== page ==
Joseph Raffael

Joseph Raffael, painter and printmaker, was born in Brooklyn, New York. He studied at Cooper Union, New York City, 1953-54, and received a Summer Fellowship to the Yale-Norfolk School in 1954. He received his BFA degree from the Yale University School of Art, 1954-56, studying with Josef Albers.

His early 1960s Photo-Realist paintings depicted nature based on photographs of animals, ponds and foliage. Large-scale close-ups of animal faces, such as Lizard Head, and human faces like “African Lady,” were said to reflect a deep concern for nature. Raffael states his interest in “observing fertile and fantastic things that have within them the power to erupt, like Vesuvius.”

Raffael’s media changed from oil to watercolor, pastel and lithography as his interpretations of natural phenomena evolved from being photo-realistic to more impressionistic, as in Luxembourg Gardens: Memory, a watercolor. Raffael comments, “I like to think I paint feeling. I am interested in spirit as expressed in nature, the invisible made visible.”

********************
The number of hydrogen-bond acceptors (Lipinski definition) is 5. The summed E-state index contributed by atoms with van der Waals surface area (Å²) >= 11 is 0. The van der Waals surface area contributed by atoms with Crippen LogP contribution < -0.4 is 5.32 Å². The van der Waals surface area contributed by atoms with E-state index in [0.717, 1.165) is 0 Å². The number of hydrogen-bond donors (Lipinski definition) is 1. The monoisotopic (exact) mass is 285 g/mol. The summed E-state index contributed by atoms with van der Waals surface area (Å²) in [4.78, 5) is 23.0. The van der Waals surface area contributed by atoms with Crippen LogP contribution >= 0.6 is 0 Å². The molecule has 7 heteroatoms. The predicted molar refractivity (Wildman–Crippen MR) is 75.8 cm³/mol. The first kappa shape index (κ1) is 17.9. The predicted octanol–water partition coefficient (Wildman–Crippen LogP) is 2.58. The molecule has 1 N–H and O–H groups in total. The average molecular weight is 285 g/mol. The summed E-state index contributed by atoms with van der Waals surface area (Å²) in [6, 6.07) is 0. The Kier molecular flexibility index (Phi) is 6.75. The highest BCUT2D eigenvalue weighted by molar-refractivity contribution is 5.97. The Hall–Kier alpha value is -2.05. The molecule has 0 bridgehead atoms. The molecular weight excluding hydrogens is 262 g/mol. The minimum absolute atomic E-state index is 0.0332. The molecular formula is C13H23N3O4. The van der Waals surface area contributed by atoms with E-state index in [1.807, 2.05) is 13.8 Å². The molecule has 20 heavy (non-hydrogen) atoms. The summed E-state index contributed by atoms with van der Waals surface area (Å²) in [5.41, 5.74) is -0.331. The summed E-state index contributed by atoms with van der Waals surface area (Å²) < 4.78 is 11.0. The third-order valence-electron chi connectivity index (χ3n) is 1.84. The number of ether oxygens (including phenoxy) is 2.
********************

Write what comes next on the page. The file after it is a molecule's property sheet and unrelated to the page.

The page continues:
Raffael received a Fulbright Fellowship to Florence and Rome in 1958-59, and a Tiffany Foundation Fellowship in 1960. He received First Prize at the Tokyo International Biennial, Japan in 1974, and a Purchase Prize, Concours d’Antiques, Oakland Museum, California, 1975.

His teaching experience includes the University of California, Davis, 1966; School of Visual Arts, New York City, 1967-69; University of California, Berkeley, Summer, 1969; and California State University at Sacramento, 1969-74.

Raffael has exhibited at the Whitney Museum of American Art, New York City; and the San Francisco Museum of Modern Art. His work may be found in the collections of the Metropolitan Museum of Art, New York City; and the Smithsonian Institution, Washington, D.C.

Les Krantz, American Artists: An Illustrated Survey of Leading Contemporary Americans, 263

Image Courtesy of Preston McCoy